We’ve seen the iPad used in a range of workplaces. Although some are surprising, like industrial farming and the Vatican, most are a bit more pedestrian. The U.S. Navy is planning to use iPads in a way that is both pedestrian and very high-end.
According to a recent government contract that is up for bid, the Navy plans to include iPads in a revamp of its Executive Dining Facility in the Pentagon. The dining room is often used by the Secretary of the Navy and regularly plays host to high-level Pentagon guests.
It’s getting almost painful to read reports about RIM. The ongoing hype about how great BlackBerry 10 will be mixed with the reports of layoffs, inventory sitting around warehouses, the company’s share price plummeting – it all reminds me of the time one of my high school friends broke her ankle in gym class and hobbled around for nearly half a day trying to convince herself that she’d only sprained it.
Among all that news, however, is a question – can organizations that need incredible security manage in a world without RIM and the manageability made possible by its BlackBerry Enterprise Server (BES)? Is iOS up to that challenge? Is Apple up to or interested in making a major play for the enterprise market?
TSA is the latest U.S. federal agency to make a significant investment in Apple technologies in what may be a move away from RIM’s BlackBerry and Windows PCs. The agency is set to start a pilot program that will run over the next three years and will involve heavy investment in Macs, iPhones, iPads, and even Apple TVs.
According to federal documents (PDF link), the security agency plans to spend $3 million on Apple products and has an amazingly wide range of uses for them in mind. The plans go well beyond the scope of Apple investments made by other U.S. government agencies like the EPA and FAA, which focus primarily on iPhones and/or iPads.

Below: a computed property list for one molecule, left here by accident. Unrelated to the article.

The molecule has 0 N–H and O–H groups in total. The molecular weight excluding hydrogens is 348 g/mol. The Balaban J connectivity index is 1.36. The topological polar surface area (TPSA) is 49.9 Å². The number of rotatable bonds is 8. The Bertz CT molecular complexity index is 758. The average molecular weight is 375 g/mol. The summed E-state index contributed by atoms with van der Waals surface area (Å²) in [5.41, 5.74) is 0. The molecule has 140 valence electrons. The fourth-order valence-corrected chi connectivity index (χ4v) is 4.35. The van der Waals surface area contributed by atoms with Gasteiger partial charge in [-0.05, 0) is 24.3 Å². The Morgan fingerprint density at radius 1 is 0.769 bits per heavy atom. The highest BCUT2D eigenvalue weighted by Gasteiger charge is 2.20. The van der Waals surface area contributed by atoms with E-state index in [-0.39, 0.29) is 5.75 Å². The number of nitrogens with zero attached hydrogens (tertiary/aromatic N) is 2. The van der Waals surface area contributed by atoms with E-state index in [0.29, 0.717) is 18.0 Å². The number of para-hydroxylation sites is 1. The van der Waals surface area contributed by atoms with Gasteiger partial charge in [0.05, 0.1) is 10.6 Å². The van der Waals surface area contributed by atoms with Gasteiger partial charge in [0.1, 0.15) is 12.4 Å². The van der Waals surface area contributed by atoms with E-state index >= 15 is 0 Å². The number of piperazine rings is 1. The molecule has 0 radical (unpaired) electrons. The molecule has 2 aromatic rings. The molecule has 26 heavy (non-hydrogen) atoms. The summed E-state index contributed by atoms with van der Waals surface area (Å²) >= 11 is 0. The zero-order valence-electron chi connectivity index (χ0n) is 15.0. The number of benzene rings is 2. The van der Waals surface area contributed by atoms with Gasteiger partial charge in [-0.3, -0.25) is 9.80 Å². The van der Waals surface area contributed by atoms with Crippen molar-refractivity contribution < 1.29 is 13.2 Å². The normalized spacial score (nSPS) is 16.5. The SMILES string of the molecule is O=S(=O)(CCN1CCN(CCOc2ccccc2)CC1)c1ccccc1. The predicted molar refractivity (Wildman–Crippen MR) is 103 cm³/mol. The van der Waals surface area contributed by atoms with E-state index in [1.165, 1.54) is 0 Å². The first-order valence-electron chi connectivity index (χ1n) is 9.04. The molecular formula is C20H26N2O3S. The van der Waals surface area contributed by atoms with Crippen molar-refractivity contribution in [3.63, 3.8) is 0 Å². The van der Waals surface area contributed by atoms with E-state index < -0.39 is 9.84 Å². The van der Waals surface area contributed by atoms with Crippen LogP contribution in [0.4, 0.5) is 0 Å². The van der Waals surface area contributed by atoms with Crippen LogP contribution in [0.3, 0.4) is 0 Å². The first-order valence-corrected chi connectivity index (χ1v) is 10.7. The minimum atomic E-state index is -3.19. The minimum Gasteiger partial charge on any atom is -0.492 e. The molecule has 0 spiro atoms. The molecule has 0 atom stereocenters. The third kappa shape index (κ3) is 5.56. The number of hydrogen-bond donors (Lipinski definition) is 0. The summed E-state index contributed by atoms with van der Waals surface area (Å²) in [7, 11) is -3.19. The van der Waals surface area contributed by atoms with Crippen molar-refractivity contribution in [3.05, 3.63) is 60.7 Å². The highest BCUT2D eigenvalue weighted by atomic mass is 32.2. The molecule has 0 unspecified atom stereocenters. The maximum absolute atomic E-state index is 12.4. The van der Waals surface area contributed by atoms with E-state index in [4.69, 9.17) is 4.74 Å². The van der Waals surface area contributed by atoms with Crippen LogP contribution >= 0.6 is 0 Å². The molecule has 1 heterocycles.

May is Mobile Management Month at Cult of Mac, where we will be profiling a different mobile management company every weekday. You can find all previous entries here and read our Mobile Management manifesto here.
Although Good does provide device and app management, its primary focus is securing business data. To that end, the company effectively segregates all business information and documents on a device from a user’s personal content. To accomplish this Good’s iOS app delivers the same features as Apple’s Mail, Calendar, and Contacts apps – a move that ensures business messages event data are always secure. Good also includes a secure web browser and secure on-device document and data storage. The secure data store is sandboxed and can restrict users from copying data to unapproved apps as well as prevent such apps from accessing business documents or files.Good also provides a government agency solution that has been certified to meet various government and military standards for secure access including two-factor authentication.
Good leverages these technologies through a new solution called Good Dynamics that allows other companies, including mobile management vendor Boxtone who we profiled earlier in this series, to take advantage of Good’s secure data store. See our Good Dynamics coverage for more details.